Reed City sportsman takes Class B title for trapshooting

REED CITY — Summer isn’t over, but Chris Lockhart of Reed City has had a fun one.

The member of the Reed City Sportman Club on July 4 won  the 2015 Class B singles state championships for trapshooting.

He was competing in the Michigan Amateur Trapshooting Association state shoot in Mason. He shot a 196 out of 200.

Lockhart, an avid hunter and outdoor enthusiast, has been shooting trap for almost three years. In 2014, he was the runner-up in Class D singles at the state shoot. He shot 191 out of 200.

“We had a zone shoot, which Michigan has, four different zones,” he said. “The winners of the zones for the class they enter, the trap shooting association, pays for the targets for the state shoot. My wife, Rhonda, is an avid trap shooter too. She won her class and I won my class at the zone shoot (in Kingsley earlier this summer).”

Next month, he’ll be in Sparta, Ill., for the Grand American World Trapshooting championships.

“Because I won my class for Michigan, I get to compete in what’s called a Champions of Champions down there,” he said. “All of the individuals that won their classes at their state shoots from all over the world will come to Sparta to compete.”

Lockhart was confident when he went to the state shoot.

“Last year was a good motivator, coming so close to winning my class,” he said. “I came in focused on my mental and physical game. I really have been focusing on that. I’m happy things came together and have been hoping for the best.”

The entire state shoot was July 1-5.

“I had a good week,” Lockhart said. “The big championship singles was on that Saturday, but I shot other events Thursday, Friday and Sunday.”

Lockhart has been a member of the Reed City Sportsman Club for three years.

“Years ago, my mom and dad managed a hunt and fishing club over by Baldwin,” he said. “They had a trap field there. One of my jobs when I worked for my parents was I had to sit in the trap house and physically place clay birds on the machine and I told myself, ‘one day I want to do something like that.’

“It wasn’t until my later years that I’ve been able to pursue it financially. It is somewhat expensive with shells you have to purchase.”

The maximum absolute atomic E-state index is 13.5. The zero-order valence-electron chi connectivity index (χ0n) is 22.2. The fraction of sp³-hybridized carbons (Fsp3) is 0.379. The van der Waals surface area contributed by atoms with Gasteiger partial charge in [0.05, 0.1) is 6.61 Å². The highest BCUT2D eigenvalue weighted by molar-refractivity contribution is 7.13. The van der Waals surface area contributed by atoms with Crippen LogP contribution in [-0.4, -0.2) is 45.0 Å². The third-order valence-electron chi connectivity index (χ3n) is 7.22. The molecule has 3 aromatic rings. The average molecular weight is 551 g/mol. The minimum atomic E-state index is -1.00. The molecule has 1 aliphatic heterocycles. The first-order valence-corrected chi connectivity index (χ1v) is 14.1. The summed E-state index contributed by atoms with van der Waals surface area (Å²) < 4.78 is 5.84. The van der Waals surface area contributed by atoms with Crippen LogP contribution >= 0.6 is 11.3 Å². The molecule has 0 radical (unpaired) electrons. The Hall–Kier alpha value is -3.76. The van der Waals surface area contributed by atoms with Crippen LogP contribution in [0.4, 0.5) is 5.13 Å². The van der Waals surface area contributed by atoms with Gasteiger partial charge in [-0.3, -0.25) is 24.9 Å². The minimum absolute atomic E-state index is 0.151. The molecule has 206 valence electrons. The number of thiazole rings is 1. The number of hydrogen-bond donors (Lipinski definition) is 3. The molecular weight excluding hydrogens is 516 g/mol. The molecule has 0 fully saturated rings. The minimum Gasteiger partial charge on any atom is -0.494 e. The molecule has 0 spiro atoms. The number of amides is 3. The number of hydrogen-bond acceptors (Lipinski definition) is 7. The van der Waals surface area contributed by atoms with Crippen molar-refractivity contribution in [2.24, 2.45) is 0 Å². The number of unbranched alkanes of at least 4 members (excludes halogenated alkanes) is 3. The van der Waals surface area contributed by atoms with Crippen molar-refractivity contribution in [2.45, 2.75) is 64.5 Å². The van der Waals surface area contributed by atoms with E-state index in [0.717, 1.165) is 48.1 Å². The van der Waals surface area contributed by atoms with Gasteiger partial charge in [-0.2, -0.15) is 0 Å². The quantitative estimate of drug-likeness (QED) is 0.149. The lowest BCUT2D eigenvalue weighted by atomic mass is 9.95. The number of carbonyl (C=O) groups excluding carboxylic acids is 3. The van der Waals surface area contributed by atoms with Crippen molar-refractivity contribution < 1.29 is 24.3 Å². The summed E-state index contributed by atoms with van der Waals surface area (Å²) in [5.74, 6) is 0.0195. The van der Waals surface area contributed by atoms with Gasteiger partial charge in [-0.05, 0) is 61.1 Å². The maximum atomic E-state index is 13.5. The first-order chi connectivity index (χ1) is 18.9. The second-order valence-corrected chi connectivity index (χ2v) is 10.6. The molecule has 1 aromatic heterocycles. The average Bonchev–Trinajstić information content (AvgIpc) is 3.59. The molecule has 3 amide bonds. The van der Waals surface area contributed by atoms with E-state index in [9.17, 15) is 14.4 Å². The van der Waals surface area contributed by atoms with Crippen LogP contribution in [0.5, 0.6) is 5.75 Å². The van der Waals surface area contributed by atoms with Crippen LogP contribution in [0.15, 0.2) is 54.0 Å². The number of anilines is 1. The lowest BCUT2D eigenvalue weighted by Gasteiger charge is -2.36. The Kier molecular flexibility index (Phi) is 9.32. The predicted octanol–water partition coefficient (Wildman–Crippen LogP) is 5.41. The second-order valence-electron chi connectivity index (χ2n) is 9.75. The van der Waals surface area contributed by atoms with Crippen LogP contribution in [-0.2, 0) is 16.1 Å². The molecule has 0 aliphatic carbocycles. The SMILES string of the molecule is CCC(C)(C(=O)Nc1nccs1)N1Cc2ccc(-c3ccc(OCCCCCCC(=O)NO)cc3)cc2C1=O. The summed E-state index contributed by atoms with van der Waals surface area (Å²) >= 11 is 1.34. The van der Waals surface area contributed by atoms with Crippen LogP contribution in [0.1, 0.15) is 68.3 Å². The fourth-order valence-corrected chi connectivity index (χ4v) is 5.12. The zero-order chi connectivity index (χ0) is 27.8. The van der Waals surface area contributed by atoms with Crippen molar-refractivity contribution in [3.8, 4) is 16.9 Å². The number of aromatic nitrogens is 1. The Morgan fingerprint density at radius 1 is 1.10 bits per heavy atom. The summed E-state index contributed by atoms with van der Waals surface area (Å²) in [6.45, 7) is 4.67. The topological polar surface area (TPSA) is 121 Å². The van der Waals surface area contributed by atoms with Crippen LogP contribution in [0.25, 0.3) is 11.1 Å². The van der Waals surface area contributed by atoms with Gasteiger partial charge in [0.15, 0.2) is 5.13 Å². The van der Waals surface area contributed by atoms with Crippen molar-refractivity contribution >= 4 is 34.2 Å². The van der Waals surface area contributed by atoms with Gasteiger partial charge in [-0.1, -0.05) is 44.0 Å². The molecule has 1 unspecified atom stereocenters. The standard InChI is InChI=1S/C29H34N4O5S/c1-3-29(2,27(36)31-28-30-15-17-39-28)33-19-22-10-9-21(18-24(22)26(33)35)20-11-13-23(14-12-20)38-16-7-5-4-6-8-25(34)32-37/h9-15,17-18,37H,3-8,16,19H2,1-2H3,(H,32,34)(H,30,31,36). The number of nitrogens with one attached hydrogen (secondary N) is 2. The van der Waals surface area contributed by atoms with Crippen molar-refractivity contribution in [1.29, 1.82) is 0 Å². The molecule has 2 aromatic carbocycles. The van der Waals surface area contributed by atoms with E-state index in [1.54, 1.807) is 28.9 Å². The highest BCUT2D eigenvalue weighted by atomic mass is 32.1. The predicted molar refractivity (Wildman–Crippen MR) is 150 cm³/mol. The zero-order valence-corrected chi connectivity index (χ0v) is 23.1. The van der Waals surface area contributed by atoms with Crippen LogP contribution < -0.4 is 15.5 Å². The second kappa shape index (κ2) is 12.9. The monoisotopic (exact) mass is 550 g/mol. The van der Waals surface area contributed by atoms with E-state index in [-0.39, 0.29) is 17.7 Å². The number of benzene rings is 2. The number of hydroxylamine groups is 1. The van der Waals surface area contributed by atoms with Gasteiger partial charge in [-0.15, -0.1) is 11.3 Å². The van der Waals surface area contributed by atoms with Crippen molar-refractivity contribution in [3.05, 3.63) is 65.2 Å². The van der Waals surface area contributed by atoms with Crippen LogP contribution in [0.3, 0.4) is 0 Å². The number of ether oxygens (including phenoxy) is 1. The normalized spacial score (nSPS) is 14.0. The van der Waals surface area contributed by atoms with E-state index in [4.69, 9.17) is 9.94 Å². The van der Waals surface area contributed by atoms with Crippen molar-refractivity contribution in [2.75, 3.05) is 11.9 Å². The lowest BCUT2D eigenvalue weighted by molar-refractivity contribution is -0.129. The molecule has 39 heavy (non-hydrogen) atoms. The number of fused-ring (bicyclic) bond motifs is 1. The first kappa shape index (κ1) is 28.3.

Others from the club compete at Mason, but Lockhart had the best performance. Locally, he usually shoots Sundays and Wednesdays.

“If we have a shoot coming up, my wife and I will sneak down here during the afternoon and early evening and we’ll come here and shoot when no one’s around so we can work on certain techniques.”

Rhonda became interested in target shooting through her husband.

The Lockharts will leave Aug. 10 for the national competition.

“It’s a two-week shoot but, Aug. 12 is the Champion of Champions, and the 13th and 14th, I’ll be shooting those days as well,” he said. “From Wednesday through Saturday, I’ll be at events down there.”

When he’s at the nationals, Lockhart will focus on one bird at a time and do his best.

“There’s a lot of things that come into play with trap shooting that I never knew,” he said. “They say the trap shooting is 90 percent mental and 10 percent physical. Going into three years of it, I can start to see where a majority of it is the mental game. You have to take each bird individually and the most important bird is that bird you’re going to shoot.”

Lockhart also enjoys hunting whitetail deer locally. His biggest buck has been an eight-pointer with a bow.

Bow season is less than three months away and Lockhart is hoping for a good season.

“Antler point restrictions we’ve had the last couple of year, I think it’s going to be phenomenal this year, I hope,” he said.

He also does woodcock and partridge hunting.

Lockhart, a sergeant with the Osceola County Sheriff’s Department, emphasized there’s no comparison between trap shooting and regular hunting.

“With trap shooting, you focus 100 percent on the clay,” he said “The clay is moving at 43 miles an hour. It’s creating distance between you and your position.”